Sayeeda Warsi has part time responsibilities as Minister for Faith and Communities when not working at the Foreign Office. At Cambridge University in a speech which called on the ghosts of Churchill and Thatcher to promote faith at the top table of public policy formulation she has claimed a mantle that Winston once held for himself regarding defending the Church of England from the outside.
However, we need to take Warsi up on distorting both Churchill and Thatcher, as she tries to stand on these giant’s shoulders for her own ideas that faith should be at the heart of Government policy.
For by saying “Churchill was a big supporter of the Established Church” she misses that he would have been appalled that a Minister for the Faith does not exist. Churchill described Hinduism as “beastly” and described Mein Kampf as the “new Koran.” Regarding whether you had faith or not Churchill said:
If you tried your best to live an honorable life and did your duty and were faithful to friends and not unkind to the weak and poor, it did not matter much what you believed or disbelieved.
Warsi makes the claim that Churchill’s “wider criticism of totalitarian ideologies was that they were ‘Godless.'” For Churchill the foundation of tyranny was injustice:
“The power of the Executive to cast a man into prison without formulating any charge known to the law and particularly to deny him the judgement of his peers is in the highest degree odious and is the foundation of all totalitarian government whether Nazi or Communist.”
Regarding Thatcher, her religious principles legitimised the economic policies which would bear her name. Less state intervention, self reliance, a free market would also allow a spiritual revival as communities embraced “Christian ethics” and showed benevolence to each other rather than state handouts. The problem is what spiritual comfort individuals can give each other when an entire community is economically destroyed.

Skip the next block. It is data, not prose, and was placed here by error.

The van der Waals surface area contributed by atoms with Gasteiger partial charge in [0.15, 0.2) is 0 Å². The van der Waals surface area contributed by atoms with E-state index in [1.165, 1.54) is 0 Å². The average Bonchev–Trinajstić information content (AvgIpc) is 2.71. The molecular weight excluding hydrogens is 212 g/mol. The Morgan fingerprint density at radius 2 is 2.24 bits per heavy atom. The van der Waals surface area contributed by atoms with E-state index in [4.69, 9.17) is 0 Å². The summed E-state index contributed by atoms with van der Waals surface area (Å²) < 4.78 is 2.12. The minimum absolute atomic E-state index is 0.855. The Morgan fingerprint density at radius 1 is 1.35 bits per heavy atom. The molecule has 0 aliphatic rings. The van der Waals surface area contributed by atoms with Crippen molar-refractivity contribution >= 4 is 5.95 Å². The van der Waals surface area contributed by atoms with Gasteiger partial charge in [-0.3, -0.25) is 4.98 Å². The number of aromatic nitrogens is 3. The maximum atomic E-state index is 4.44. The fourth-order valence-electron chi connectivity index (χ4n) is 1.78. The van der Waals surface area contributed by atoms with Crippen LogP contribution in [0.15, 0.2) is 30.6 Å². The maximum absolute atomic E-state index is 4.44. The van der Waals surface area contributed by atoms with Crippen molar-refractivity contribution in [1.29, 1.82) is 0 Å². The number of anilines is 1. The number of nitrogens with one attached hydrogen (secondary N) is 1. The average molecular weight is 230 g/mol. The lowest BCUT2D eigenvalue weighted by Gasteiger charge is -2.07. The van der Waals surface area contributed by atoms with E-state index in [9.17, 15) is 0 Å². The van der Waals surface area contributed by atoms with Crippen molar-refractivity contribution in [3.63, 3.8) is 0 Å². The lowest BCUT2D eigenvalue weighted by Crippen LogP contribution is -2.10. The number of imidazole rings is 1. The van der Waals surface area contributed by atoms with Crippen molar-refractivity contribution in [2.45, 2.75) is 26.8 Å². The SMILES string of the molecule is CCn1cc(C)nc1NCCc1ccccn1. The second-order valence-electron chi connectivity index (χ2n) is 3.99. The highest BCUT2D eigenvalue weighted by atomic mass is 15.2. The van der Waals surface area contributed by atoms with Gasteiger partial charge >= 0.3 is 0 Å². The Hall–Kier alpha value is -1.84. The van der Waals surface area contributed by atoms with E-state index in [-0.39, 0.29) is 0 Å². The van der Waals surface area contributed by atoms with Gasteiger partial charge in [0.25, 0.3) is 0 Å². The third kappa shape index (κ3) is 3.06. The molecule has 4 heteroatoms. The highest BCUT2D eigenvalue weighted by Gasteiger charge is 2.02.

What milk of human kindness sustains when a neighbourhood must rely on food banks for milk. The Good Samaritan, Thatcher noted, had wealth and good intentions – both essential for the public good. Yet when wealth disappears in the community, good intentions cannot sustain individuals. Those “Marxist ideologues” in the Church of England were not the only ones to notice in the 1980s, nor indeed now.
Thatcher’s view was not faith at the top table but at the dinner table. As she said
Christianity is about more than doing good works. It is a deep faith which expresses itself in your relationship to God. It is a sanctity, and no politician is entitled to take that away from you or to have what I call corporate State activities which only look at interests as a whole.
So, you’ve got this double thing which you must aim for in religion, to work to really know your faith and to work it out in everyday life. You can’t separate one from the other. Good works are not enough because it would be like trying to cut a flower from its root; the flower would soon die because there would be nothing to revive it.
For Thatcher, religion was for an individual and not to be imposed on society as a whole through the power of the state. The idea of faith groups advocating state power at the heart of government for their causes would have concerned her. She advocated them working in the community, not pluralism in government policy formulation. Religion was for her an intensely personal thing.
By all means Baroness Warsi be the new flying buttress as Churchill regarded himself. But do not misrepresent giants of history. Because rather than shoulders of giants, we can easily show you do not even have so much as a leg to stand on.
Article written by John Sargeant on Homo economicus’ Weblog